Intertwined within its narrative, Masaccio uses perspective, chiaroscuro and a humanistic touch to bring the characters to life. The vanishing-point across Christ's head enables the artist to depict light and detail and bring it to a new realm.
The vanishing-point draws the viewer's attention to Christ's head first of all. From there Jesus and Peter are pointing to the left where then Peter goes and picks the coins from the fish's mouth. Lastly, the viewer observe the right hand side of the painting where Peter pays the tax collector. The use of this type of narrative moves away from a symbolic portrayal of Christ, that is, as Gothic artists would have him presented.
Vasari on Masaccio:
"Who have sought to study the craft of painting have always gone to this Chapel to learn from Masaccio the precepts and rules of executing figures properly."
From Vasari, it is understood that the Brancacci Chapel became the center of study for young Renaissance artists. Although today it is not as recognized as much as other Renaissance paintings, Tribute Money was at the time one of the most studied paintings of its era.
The depiction of Masaccio's characters in three-dimension and the use of a single light source clearly mark the beginning of the Renaissance movement.
Born in 1401 to a notary and a daughter of an innkeeper, Masaccio or Moso moved with his mother after his father's to death to Florence. There is not much information about the artist's early years but it's understood that he joined an art guild in 1422 and worked with the painter Masolino for almost his entire painting career.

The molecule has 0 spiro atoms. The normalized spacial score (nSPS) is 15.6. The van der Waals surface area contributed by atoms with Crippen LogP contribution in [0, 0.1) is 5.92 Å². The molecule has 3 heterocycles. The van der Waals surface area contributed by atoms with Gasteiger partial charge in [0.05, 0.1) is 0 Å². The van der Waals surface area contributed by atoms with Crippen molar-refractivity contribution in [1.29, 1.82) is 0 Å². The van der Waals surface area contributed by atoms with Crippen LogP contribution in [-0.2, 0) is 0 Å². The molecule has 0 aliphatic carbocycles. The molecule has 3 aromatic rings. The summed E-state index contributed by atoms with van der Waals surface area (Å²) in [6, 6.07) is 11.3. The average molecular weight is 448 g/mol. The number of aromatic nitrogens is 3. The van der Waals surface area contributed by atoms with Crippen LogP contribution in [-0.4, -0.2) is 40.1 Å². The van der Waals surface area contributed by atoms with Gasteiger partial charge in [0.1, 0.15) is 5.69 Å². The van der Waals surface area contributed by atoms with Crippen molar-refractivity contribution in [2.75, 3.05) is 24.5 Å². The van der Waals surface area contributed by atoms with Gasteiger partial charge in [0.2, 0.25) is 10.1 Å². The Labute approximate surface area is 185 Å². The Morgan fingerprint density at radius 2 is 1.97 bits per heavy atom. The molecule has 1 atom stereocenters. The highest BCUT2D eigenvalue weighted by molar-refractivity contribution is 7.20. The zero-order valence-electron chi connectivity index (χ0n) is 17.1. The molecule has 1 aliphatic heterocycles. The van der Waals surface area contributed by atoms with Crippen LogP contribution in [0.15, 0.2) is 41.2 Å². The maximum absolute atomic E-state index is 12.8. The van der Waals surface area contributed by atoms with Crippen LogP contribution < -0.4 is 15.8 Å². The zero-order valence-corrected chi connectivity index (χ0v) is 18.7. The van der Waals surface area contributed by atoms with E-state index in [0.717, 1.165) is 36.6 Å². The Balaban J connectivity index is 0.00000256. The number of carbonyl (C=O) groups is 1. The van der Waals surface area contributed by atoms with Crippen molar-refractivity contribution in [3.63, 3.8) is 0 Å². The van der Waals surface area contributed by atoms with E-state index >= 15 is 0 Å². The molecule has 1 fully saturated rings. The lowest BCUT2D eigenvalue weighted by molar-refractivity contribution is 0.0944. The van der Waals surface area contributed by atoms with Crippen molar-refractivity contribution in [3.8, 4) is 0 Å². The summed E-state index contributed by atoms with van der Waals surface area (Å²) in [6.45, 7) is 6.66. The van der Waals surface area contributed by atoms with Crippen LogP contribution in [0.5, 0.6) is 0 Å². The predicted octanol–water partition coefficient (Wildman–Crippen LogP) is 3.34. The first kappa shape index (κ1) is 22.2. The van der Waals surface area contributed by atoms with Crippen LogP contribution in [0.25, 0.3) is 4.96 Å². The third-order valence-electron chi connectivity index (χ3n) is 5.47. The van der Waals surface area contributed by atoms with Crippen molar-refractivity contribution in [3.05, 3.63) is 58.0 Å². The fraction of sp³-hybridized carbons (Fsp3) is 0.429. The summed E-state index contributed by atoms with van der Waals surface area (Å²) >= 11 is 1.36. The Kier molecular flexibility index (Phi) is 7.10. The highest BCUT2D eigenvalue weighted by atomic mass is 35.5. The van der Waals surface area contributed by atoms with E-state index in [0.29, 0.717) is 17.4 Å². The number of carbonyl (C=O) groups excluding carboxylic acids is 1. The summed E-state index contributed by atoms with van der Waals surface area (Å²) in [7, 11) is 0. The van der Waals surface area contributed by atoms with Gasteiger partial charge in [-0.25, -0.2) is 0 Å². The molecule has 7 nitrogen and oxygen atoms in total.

Masaccio was a well-respected artist in his short life and acquired commissions from leading Florentine families to prove it.
Today the artist is considered to be a founding father of the Renaissance for his development of perspective that moved away from Gothic styles.
Portrait of Alessandro de' Medici
With Florence beginning to flourish and the Medici family investing in art, scholars, artists and intellectuals began to look back to the Classical era. Subjective ideas and symbolic traditions were being thrown out for scientific truths. Prior to the Renaissance Europe was unable to recover from the fall of the Roman Empire. Education was somehow lost and it was not until around 1400 AD that there was reverberation to the past and scientific thought.
Florence, the heart of the Italian Renaissance was a commercial and political port. While trying to fight for territory and protect its stature in Italy, it established itself as the center of art and the Renaissance.
To find out more about Tommaso Masaccio please refer to the following recommended sources.
• Baldini, Umberto. Masaccio. Gallimard, 2001
• Borsi, Stefano. Masaccio. Giunti Editore, 2007
• Frosinini, Cecilia. Masaccio (Great Painters). Giunti Editore, 2008
• James, N. P. Masaccio - Trinity: The Emergence of a Psychodynamic Image (CV/Visual Arts Research). CV Publications, 2004
• Rowlands, Eliot W. Masaccio: Saint Andrew and the Pisa Altarpiece (Getty Museum Studies on Art). J. Paul Getty Museum, 2003
• Strehike, Carl Brandon, et al. The Panel Paintings of Masolino and Masaccio: The Role of Technique. Five Continents Editions, 1999